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The Swapper's a cold, strange game. As it starts, low key lighting sets the mood in a series of deliberately-paced rotational shots: a small planet orbits an incandescent star; a space station orbits overhead, bathed in a melancholy blue; an escape pod launches, fleeing dangers unknown. The whole scene only lasts a minute and a half from fade-in to lunar landing, but the languid pace hearkens to the internalized mode of sci-fi films like Moon or Solaris, brooding and mesmerisingly obscure.

The ambient tone reflects The Swapper's atmosphere, cobbled together from a textured mash of real-life assets (the two-man team have created a uniquely constructional aesthetic using photographs of real world objects to get around the hassle of creating original art) and the game's primary mechanic, or rather its ethical implications.

The eponymous swapper is a cloning gun that lets you transfer your consciousness from one body to another. Rather than treating this as simply a means to a gameplay end, the narrative of this puzzle platformer delves into the ramifications that might arise from using such a device.

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Kindle Fire Amazon Appstore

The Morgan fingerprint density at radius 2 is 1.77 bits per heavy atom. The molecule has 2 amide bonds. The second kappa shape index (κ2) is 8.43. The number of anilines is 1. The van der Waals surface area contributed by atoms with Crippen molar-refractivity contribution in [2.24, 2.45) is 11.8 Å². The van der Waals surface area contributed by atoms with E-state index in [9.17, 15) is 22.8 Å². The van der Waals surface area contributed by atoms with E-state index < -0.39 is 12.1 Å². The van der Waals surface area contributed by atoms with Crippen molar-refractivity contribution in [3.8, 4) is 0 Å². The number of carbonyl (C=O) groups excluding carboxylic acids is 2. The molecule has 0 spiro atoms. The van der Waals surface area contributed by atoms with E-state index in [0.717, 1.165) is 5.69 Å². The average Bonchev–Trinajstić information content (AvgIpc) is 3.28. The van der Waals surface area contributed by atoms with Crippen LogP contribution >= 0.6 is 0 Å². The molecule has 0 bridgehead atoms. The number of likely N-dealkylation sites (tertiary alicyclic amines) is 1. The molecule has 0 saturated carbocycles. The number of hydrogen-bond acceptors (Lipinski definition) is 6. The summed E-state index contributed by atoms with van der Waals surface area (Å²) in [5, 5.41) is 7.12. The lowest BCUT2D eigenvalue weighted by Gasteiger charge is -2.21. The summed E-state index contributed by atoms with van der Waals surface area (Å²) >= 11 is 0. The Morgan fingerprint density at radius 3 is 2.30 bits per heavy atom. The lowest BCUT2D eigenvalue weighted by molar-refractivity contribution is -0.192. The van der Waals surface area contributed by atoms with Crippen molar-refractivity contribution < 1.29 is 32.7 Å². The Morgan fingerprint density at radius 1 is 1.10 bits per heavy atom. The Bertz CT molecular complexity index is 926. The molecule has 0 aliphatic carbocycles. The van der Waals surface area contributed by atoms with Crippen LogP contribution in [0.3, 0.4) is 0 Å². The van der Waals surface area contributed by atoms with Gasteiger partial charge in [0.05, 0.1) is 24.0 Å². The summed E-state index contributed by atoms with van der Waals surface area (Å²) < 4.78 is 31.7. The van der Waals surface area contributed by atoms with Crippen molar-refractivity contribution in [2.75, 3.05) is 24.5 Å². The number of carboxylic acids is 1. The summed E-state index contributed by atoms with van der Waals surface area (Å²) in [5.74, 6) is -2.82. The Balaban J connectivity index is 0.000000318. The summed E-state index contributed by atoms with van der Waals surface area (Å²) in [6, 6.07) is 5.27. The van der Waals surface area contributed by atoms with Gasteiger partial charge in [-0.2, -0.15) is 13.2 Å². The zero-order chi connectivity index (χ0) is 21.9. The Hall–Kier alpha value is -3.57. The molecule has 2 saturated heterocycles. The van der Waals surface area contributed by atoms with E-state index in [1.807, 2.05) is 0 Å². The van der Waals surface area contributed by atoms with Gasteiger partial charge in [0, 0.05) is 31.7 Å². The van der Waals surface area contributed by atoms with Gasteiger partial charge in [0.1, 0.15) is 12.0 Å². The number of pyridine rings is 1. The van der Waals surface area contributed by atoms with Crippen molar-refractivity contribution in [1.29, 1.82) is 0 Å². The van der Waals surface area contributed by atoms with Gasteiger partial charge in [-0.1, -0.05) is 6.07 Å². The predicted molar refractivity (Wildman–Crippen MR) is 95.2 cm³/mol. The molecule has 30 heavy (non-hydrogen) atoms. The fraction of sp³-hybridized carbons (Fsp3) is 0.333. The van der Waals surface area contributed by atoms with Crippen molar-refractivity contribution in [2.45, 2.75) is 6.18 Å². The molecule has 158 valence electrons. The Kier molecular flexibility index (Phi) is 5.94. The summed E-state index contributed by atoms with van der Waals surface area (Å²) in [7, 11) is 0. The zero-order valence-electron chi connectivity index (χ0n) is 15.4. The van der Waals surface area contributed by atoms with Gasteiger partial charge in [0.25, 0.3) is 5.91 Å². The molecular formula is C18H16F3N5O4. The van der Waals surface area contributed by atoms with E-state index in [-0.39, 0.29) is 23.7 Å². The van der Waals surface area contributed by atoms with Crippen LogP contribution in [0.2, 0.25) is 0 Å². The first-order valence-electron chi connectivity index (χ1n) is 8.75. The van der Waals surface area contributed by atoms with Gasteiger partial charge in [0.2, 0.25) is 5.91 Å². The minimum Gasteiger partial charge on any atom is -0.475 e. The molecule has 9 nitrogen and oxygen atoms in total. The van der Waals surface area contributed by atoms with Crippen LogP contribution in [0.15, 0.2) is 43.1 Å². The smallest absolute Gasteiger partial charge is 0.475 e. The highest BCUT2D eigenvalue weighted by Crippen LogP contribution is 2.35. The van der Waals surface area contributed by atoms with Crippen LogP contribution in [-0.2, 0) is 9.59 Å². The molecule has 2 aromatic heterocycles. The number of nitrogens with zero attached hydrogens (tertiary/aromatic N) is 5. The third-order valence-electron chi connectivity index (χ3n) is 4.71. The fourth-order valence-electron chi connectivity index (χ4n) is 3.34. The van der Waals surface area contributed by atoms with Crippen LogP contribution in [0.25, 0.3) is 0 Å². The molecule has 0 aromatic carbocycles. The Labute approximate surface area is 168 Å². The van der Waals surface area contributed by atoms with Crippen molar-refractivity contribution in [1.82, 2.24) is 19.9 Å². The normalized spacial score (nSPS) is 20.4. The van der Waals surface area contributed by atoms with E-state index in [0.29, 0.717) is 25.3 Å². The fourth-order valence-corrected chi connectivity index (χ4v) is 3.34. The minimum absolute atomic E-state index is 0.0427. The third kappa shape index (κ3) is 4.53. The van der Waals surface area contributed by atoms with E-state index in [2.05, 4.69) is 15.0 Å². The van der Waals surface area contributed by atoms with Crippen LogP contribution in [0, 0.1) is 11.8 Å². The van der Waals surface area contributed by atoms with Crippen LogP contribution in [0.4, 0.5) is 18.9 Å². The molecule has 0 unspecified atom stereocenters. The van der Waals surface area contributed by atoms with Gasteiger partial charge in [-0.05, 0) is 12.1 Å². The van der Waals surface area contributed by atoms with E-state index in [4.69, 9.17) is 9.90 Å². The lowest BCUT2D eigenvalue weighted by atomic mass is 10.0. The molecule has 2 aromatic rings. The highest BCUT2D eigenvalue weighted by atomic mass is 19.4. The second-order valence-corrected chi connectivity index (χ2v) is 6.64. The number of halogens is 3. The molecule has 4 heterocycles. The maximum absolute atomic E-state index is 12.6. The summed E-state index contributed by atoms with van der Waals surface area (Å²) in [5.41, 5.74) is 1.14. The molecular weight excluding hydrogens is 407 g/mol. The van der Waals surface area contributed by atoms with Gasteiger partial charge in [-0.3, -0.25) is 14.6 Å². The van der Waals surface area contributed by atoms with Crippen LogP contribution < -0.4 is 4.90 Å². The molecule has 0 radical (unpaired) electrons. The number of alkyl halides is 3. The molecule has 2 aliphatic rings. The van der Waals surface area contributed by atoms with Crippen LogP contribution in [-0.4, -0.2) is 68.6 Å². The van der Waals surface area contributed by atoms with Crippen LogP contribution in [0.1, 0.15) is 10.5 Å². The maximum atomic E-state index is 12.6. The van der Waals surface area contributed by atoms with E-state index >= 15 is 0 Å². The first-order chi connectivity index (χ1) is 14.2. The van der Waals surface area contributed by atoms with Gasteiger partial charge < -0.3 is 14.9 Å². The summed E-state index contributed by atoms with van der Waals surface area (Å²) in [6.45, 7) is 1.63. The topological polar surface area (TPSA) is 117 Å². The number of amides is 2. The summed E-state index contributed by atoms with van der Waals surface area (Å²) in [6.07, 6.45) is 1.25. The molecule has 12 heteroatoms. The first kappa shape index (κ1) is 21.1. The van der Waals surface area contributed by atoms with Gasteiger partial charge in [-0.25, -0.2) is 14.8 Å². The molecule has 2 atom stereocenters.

Mobile apps are no stranger to issues of cloning, and Amazon is trying to help developers avoid having their work copied by advising them to obfuscate their code. In a post on its developer blog, Amazon provides a quick walkthrough to show developers how to go about modifying their code so that it's difficult to reverse engineer. Using a program called Proguard it's possible to not only make code hard for a person or machine to understand, but to also both shrink and optimize it.

The process looks relatively quick and painless, though Amazon points out that certain aspects of the code can't be obfuscated, including the app store's newly implemented in-app purchasing feature. In that case, Amazon says that the code needs to be clean so...

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Click here to read Epic Games’ Anti-Cloning Solution? Make It Huge and Add “Secret Sauce”

It's not only smaller, younger developers who have to worry about cloning. Idea theft is on the minds of the people at Epic Games, too. Even though they make big, burly games like Gears of War and Bulletstorm, the developer still sees themselves as an indie, said Epic CEO Tim Sweeney. People could try and do what Epic does, he offered, but the studio's titles have size on their size. More »

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